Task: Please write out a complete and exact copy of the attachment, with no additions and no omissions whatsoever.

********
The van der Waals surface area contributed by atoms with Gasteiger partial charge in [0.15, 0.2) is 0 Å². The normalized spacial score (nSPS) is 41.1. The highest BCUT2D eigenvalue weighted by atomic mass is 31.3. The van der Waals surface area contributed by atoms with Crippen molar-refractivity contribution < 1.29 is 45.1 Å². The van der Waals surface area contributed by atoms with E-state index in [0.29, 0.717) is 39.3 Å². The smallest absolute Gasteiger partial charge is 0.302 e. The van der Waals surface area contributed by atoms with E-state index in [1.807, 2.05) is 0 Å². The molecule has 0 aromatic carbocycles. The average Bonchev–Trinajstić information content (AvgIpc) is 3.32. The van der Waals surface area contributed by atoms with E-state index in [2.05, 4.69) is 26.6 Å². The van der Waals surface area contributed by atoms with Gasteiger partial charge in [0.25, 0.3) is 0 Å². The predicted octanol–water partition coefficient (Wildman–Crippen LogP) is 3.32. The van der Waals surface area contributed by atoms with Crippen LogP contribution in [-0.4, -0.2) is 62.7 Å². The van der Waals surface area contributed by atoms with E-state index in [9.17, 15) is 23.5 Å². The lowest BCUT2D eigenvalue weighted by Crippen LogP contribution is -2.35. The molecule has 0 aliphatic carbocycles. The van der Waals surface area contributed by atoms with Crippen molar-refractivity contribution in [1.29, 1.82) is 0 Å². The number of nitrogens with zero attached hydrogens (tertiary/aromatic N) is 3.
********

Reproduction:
The van der Waals surface area contributed by atoms with Gasteiger partial charge in [0.15, 0.2) is 0 Å². The normalized spacial score (nSPS) is 41.1. The highest BCUT2D eigenvalue weighted by atomic mass is 31.3. The van der Waals surface area contributed by atoms with Crippen molar-refractivity contribution < 1.29 is 45.1 Å². The van der Waals surface area contributed by atoms with E-state index in [0.29, 0.717) is 39.3 Å². The smallest absolute Gasteiger partial charge is 0.302 e. The van der Waals surface area contributed by atoms with E-state index in [1.807, 2.05) is 0 Å². The molecule has 0 aromatic carbocycles. The average Bonchev–Trinajstić information content (AvgIpc) is 3.32. The van der Waals surface area contributed by atoms with E-state index in [2.05, 4.69) is 26.6 Å². The van der Waals surface area contributed by atoms with Gasteiger partial charge in [0.25, 0.3) is 0 Å². The predicted octanol–water partition coefficient (Wildman–Crippen LogP) is 3.32. The van der Waals surface area contributed by atoms with Crippen LogP contribution in [-0.4, -0.2) is 62.7 Å². The van der Waals surface area contributed by atoms with E-state index in [9.17, 15) is 23.5 Å². The lowest BCUT2D eigenvalue weighted by Crippen LogP contribution is -2.35. The molecule has 0 aliphatic carbocycles. The van der Waals surface area contributed by atoms with Crippen molar-refractivity contribution in [1.29, 1.82) is 0 Å². The number of nitrogens with zero attached hydrogens (tertiary/aromatic N) is 3.